Ear tagging livestock can be problematic. Debbie Kingsley offers advice

I’m regularly sent sad photos of sheep, lambs, goats and even cows with raggedy torn ears, and people despair, saying ear tagging is compromising the health and welfare of their livestock. “How,” they ask “am I supposed to put a new tag in that torn ear remnant? And how can I tag this year’s youngsters to make sure this doesn’t happen?”

The law requires us to tag, so how can we do our utmost to tag kindly, ensure tags stay in ears and keep them from getting ripped?

The choice of tag is important, as is the design of both the tag and the applicator. You’d think that all tags were made equal, but you only have to throw the topic of tagging into a melee of smallholders to get some very forthright opinions. The same recommendations and ‘steer clear’ comments arise every time, so ask around and listen to what experienced keepers say.

I keep several breeds of sheep and one breed society uses a make of tag which requires an old fashioned applicator. The very act of applying can tear an ear if huge care isn’t taken and the sheep’s head entirely immobilised; if I find any torn ears later on you can also bet it’s from one of these tags.

Some manufacturers regularly update their tags and applicators, so make sure the tags you’ve bought for this year’s lambs are being applied with the correct applicator. If you use an applicator with out-of-date jaws you’ll have no end of trouble inserting the tags, which makes the process unnecessarily stressful for all.

In my experience, small tags are far better for sheep and I’d avoid button tags, which do seem to cause problems. Make sure the male part of the tag is on the inside of the ear so the flat surface is on the outer ear, making it less likely to catch on fencing.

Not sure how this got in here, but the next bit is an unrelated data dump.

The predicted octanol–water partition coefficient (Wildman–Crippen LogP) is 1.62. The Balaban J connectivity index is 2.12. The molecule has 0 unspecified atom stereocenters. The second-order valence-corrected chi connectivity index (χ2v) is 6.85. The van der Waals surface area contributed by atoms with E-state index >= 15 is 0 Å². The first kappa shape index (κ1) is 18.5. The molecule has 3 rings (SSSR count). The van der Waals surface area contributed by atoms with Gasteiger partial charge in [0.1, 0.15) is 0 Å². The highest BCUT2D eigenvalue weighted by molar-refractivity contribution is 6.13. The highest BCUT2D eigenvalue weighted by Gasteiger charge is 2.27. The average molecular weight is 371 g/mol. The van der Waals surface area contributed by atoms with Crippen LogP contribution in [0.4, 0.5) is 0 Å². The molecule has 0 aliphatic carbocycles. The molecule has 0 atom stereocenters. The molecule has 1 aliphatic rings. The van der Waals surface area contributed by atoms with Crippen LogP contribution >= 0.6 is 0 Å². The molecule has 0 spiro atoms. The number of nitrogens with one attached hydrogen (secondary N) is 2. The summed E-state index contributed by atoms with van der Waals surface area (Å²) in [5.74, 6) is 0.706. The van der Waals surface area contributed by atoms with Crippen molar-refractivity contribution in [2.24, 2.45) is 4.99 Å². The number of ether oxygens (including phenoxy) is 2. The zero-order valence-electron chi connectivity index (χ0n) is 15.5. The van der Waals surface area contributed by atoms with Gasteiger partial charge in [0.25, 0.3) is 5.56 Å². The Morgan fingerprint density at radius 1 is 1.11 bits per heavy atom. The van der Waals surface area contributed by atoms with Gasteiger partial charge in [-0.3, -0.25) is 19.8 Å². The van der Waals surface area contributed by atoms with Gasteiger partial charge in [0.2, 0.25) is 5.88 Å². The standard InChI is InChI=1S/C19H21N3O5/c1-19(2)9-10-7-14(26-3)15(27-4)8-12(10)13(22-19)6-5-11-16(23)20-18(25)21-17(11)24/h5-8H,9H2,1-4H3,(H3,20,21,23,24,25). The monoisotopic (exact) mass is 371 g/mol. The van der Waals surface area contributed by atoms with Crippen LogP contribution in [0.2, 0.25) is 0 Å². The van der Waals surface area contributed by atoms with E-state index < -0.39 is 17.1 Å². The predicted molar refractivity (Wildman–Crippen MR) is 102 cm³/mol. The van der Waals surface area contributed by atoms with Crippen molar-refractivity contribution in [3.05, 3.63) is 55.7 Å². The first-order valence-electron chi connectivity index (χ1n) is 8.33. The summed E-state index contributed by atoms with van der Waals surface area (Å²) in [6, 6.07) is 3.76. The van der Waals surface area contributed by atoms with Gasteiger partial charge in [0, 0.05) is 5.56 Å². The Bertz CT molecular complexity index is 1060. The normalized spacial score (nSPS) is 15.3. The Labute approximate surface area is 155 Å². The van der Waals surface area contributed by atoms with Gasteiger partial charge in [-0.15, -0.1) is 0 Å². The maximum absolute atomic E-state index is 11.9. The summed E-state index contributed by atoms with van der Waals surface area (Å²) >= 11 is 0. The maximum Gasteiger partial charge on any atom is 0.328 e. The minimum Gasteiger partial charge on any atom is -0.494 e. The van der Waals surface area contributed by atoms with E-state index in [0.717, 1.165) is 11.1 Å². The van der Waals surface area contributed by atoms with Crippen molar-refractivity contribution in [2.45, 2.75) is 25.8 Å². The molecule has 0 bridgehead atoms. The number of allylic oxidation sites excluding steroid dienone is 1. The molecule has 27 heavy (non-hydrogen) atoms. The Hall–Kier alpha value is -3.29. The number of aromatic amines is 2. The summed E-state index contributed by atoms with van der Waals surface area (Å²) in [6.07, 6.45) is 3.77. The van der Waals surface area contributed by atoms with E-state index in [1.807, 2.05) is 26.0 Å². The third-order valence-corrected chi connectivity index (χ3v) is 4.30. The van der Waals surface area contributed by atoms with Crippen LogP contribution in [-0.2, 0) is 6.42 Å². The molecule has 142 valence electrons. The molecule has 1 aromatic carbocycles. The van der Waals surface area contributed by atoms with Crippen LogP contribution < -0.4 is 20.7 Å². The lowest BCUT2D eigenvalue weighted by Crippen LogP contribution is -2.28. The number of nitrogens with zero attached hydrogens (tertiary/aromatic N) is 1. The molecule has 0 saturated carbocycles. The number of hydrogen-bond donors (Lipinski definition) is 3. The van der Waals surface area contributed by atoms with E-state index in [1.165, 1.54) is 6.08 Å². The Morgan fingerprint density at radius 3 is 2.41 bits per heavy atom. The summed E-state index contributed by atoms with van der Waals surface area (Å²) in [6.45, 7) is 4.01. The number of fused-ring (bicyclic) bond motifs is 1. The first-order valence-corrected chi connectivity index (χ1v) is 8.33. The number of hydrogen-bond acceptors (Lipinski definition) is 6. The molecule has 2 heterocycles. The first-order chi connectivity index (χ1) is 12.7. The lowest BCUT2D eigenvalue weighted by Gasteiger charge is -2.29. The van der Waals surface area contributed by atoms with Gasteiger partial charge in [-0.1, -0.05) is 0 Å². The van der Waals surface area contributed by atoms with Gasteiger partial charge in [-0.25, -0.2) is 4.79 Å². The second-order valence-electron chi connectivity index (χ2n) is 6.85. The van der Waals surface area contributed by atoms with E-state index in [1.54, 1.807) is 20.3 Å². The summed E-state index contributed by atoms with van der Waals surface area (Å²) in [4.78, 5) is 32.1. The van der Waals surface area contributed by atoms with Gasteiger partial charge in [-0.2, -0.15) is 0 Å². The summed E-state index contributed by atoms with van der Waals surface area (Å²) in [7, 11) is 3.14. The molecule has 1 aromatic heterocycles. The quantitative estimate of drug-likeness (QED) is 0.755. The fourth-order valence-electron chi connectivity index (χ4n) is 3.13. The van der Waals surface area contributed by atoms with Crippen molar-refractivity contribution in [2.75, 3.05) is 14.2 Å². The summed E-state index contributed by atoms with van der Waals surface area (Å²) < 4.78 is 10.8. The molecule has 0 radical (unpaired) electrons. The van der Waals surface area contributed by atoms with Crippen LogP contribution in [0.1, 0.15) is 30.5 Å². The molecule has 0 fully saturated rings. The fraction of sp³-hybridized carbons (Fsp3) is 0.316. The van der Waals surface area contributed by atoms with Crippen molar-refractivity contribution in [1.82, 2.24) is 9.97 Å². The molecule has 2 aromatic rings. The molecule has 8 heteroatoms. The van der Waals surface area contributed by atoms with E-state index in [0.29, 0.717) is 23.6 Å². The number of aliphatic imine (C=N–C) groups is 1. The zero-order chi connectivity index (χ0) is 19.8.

Tagging soon after birth is recommended but with my smaller hill breeds I wait until they are two months old to allow for ear growth.

For goats, with their particularly delicate ears, use two-piece tags or snip the tag into two where it wraps round the ear to minimise catching and tearing. Although my cows do lose tags occasionally, they have never yet ripped their ears.

It’s impossible to stop animals rubbing against a post or inveigling themselves into a tight tangle of blackthorn, but do consider using 8/80/30 stock fencing with its wide spacing so that sheep and goats are unlikely to get their heads stuck.

Key points

Shearwell (www.shearwell.co.uk) offers this advice for tagging lambs:

1. Disinfect the tag and load into the applicator ensuring each end clicks into place

2. Hold the sheep securely

3. Place the tag on the stronger upper edge of the ear, one third from the base and two thirds from the tip. Remember the ear will grow, so let it hang 4 – 5 mm over the edge of the ear or more for larger-eared breeds

4. The point of the tag should go in from the outside of the ear. Once applied, the point will be on the inside of the ear

5. Avoid piercing the ridge of cartilage along the top of the ear, as this can deform the ear and result in infection

6. Avoid tagging during warmer months when fly strike is likely.

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